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Victory for residents as public inquiry dismisses plans to dump waste on Ingrebourne Hill

PUBLISHED: 17:40 29 September 2016 | UPDATED: 17:43 29 September 2016

Residents staging a protest against plans to dump waste on Ingrebourne Hill at the opening of the public inquiry.

Residents staging a protest against plans to dump waste on Ingrebourne Hill at the opening of the public inquiry.

Archant

“This will send a strong message our green belt is not for sale,” a councillor has said after finding out a public inquiry dismissed today an appeal to dump inert waste on green belt land.

The public inquiry into a proposed plan to merge Ingrebourne Hill with Hornchurch Country Park using construction material by re-designing the landscape of the green belt found the proposal should not go ahead.

The applicant Ingrebourne Valley Ltd appealed a decision from Havering Council to reject the planning application, which would have doubled the size of Ingrebourne Hill, and a three-day public inquiry took place last month.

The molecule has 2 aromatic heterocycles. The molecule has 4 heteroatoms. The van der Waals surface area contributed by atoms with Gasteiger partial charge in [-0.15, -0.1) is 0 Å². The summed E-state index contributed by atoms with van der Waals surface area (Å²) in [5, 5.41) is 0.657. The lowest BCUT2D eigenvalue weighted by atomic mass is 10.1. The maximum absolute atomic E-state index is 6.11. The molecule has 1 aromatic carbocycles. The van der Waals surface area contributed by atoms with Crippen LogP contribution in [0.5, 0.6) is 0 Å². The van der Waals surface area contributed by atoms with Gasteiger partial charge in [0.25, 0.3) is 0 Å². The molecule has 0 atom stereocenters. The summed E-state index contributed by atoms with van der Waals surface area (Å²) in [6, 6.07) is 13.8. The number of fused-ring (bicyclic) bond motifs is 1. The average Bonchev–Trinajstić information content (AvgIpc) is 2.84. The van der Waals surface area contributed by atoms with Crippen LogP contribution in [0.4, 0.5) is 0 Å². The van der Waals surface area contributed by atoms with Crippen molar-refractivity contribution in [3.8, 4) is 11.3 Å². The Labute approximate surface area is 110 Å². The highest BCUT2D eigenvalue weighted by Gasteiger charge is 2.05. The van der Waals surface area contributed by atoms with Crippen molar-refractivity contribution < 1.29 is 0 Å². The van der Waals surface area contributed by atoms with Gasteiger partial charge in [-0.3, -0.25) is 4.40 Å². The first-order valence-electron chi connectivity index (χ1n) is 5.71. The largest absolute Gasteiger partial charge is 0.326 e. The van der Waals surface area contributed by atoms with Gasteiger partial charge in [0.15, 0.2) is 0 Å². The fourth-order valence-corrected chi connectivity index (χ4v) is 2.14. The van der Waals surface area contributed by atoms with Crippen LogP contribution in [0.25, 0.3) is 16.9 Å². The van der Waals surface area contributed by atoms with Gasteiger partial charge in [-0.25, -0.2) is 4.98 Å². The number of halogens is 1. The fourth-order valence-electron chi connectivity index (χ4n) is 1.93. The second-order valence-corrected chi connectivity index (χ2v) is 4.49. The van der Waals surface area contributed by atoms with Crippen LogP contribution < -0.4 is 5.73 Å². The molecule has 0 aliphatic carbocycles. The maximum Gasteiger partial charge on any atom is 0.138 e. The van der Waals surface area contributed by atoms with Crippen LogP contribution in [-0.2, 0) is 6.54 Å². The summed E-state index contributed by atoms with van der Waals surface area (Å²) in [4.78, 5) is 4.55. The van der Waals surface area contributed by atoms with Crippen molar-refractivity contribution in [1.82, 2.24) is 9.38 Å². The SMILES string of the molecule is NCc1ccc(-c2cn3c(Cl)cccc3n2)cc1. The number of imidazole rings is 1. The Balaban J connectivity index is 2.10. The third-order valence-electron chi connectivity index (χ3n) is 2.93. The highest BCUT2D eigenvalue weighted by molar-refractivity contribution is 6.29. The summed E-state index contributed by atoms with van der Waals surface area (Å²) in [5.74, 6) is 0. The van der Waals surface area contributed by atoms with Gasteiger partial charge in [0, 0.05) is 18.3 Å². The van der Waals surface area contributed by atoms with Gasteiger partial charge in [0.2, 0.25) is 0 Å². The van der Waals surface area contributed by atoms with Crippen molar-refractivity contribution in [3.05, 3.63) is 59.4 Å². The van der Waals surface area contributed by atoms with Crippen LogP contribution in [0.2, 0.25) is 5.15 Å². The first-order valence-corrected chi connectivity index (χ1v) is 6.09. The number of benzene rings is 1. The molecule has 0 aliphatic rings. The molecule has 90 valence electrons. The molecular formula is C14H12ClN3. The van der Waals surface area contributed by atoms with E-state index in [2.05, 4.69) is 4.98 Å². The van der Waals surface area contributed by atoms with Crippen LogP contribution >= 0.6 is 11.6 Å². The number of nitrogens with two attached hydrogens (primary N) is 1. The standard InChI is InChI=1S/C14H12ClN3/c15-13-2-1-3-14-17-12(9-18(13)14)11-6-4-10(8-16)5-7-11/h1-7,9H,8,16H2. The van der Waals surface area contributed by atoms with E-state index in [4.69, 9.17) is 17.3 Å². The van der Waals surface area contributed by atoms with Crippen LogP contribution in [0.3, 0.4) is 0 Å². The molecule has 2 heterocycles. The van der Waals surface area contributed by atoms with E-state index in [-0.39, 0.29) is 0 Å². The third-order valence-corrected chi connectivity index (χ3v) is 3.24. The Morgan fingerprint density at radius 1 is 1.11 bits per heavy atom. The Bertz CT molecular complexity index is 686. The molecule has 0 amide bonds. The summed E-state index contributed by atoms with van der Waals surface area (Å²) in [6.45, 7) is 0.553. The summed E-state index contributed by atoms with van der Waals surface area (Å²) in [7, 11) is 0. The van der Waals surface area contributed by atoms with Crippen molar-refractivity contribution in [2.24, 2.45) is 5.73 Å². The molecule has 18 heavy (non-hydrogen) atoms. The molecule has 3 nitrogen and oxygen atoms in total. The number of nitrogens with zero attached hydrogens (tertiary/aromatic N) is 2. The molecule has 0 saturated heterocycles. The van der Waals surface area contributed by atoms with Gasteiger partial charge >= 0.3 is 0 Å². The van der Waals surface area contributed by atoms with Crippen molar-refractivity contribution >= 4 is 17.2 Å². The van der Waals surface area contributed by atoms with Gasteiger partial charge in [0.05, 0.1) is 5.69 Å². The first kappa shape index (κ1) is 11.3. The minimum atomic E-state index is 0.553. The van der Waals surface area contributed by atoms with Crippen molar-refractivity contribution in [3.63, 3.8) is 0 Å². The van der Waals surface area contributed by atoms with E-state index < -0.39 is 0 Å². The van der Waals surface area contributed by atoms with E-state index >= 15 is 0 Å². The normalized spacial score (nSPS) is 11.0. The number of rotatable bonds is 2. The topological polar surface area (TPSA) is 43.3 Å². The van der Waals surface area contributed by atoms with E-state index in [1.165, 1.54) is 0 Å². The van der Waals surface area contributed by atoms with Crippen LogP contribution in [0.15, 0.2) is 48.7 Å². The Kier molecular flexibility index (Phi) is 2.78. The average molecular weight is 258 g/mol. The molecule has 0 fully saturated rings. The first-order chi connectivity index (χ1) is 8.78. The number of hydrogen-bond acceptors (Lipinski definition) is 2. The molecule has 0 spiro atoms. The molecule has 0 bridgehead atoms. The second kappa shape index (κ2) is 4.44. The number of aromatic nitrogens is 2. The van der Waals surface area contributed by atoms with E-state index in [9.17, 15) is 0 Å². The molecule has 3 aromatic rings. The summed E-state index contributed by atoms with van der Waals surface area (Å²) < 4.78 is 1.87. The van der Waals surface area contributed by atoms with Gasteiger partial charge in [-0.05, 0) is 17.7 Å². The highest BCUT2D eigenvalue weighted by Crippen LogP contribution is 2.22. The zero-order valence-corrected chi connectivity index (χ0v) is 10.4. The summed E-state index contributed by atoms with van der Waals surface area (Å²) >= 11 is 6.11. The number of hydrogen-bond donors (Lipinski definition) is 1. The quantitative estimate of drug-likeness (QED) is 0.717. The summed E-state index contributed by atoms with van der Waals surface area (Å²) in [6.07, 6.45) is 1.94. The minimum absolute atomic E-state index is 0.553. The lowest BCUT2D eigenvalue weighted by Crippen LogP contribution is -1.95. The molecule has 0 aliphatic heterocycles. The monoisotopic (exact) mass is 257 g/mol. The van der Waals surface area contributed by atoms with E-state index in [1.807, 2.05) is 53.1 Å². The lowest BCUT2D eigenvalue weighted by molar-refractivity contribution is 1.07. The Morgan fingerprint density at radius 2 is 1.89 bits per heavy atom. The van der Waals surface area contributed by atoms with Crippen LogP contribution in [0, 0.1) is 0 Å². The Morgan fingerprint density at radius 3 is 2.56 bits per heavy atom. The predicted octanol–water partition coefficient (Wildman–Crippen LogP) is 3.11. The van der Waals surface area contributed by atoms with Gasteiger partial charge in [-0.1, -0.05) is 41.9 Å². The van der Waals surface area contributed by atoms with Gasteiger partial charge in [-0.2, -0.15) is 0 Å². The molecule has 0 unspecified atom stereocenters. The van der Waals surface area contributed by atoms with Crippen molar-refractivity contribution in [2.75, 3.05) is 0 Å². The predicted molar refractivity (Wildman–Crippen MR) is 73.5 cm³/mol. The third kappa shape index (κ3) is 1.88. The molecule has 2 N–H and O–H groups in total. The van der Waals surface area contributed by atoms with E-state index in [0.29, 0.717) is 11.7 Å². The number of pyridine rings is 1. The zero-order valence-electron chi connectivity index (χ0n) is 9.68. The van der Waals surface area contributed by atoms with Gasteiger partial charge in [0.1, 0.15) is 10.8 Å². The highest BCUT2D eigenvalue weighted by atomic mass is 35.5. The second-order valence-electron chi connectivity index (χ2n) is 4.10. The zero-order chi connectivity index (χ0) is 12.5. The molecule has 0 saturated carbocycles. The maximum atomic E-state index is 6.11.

Planning inspector Katie Peerless found the harm caused by the “inappropriate development within the green belt” outweighed special circumstances, in which the development would have been allowed to take place.

Friends of Ingrebourne Hill member Ray Randall said the group was “ecstatic” about the decision.

“Hopefully there will be no more appeals and the land will stay as it is,” he added.

Residents, councillors and green groups have been opposing the plans since they were first submitted in 2011.

Objections to the plans included concerns over the use of a processing plant on the site and that the development would lead to a lorry a minutes accessing the site and would destroy the ecology of the land.

Cllr Michael Deon-Burton, representing South Hornchurch, who has been fighting against the plans since they were first proposed, said he was “elated”.

“This is great news for the people of Hornchurch that in the future our children will be able to enjoy what we have often described our family silver.

“This will send a message to all multi-million pounds developers and waste processing companies that our green belt is not for sale,” he added.

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